FACT: Traditionally (and locally) external careers services are very heavily biased on post 16 activities. This has not changed for years, yet I believe there is a gap in the market here, one where I have started to see change as careers organisation open their mind up to what is going wrong and what actually needs to happen. The future of CIAG must now be focussed on YOUNG people, the younger the better, and my suggestion (for now) is to target careers activities and work-related learning in Year 8 and 9 (aged 12-14), before choosing GCSE subjects at school.

Win-win-win
The FUTURE pilot, stage 2, was completed (March 2014) and working with forward thinking Heads, teachers and 200+ Year 8 students so far, things are starting to shift and change shape with CIAG in West Yorkshire.

From egg to embryo
The original concept of ‘Jobs of the Future’ is developing at a decent pace yet the delivery model needs to be cloned and rolled out as fast as possible. The impact of this activity and the knock on effect of targeting Year 8 and 9 now will be:

• Sleep on it. The importance of reflection and incubation time (over 2-3 years)
• More ‘savvy’ students having a better understanding of job opportunities and the world of work
• A more positive outcome when you meet your careers adviser in Year 11

This simple concept of targeting a younger audience is a win-win-win scenario for schools, businesses and young people.

In time, and with some support, funding and some powerful stats and proof of concept, I fully expect this type of business driven careers activity to role out and become an essential and ‘necessary’ part of every school curriculum across the country. Let’s face it, if the future of the UK economy is dependent on someone doing something about it, and helping to change the shape of education, then we have to take risks here and do stuff never been done before. (Don’t forget to embrace failure along your own journey.) And in time I imagine this type of concept could become a weekly lesson that becomes ‘the norm’ for every student.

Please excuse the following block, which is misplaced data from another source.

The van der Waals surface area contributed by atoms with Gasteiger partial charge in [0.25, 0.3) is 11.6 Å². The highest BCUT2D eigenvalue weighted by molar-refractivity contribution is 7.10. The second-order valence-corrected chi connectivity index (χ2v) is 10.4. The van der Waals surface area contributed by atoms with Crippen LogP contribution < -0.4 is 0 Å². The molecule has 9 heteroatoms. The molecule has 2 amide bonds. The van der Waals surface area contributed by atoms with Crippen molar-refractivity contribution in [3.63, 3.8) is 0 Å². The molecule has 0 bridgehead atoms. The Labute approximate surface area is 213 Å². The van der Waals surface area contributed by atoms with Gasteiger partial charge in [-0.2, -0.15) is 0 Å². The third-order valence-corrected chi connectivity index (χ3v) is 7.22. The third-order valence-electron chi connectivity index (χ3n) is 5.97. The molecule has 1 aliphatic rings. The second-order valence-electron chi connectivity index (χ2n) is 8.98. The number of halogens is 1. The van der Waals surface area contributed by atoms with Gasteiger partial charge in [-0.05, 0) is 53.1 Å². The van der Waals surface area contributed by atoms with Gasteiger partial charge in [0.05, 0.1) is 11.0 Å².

“It’s not what you learn, it’s how you learn.” – David Thomas

The digital revolution
On another note my own two children (aged 7 and 12) are seriously affected and addicted to Minecraft at the moment and if we let them they’d happily spend more time in a digital world of LEGO than they would in reality. And here I also have visions of thousands of obese young people sat in huge, floating gaming/AV chairs, similar to the Disney movie Wall-E if you have seen this very insightful clip?

My teacher is an App
The title and theme of this recent Radio 4 show is a potential clue to one route to learning and ‘the classroom of the future.’ Yet there is also another way, thankfully it does involve people and good old-fashioned face-to-face communication, yet it also involves props and teachers resource materials.

“When we laugh we learn.” – David Thomas

To help change this ‘digital madness’, how do we get back to traditional learning here? We design it to make it fun of course, and so far I have created a playing card game based activity on the Jobs of the Future and another engaging ‘prop-heavy’ activity; ‘The 7 Keys to Success’ that involves 7 keys, 7 boxes and 7 words of wisdom.

‘The future is about entertainment not just enterprise’

The role model and business driven ‘storyteller’ of the future (AKA enterprise champion) will:

1. Help develop, inspire and empower young people to make a positive contribution to the future success of our region.

2. Explore new dynamic areas of learning, creating egg-citing pilot projects and workshops designed to engage and entertain students.

3. Always remember to keep smiling in these challenging times and will promise to ensure we also have some FUN!

In time all the dots and creative thinking will join up, and a new, successful model for CIAG will change shape and evolve over time… Yet TIME is pressing here, we all need to act fast and move at the speed of a bullet… So let’s not forget this inspiring quote when thinking about young people and the future of the local and UK economy.

‘So many eggs, so little time.’ – Cadbury’s Creme Egg (Spring 2014)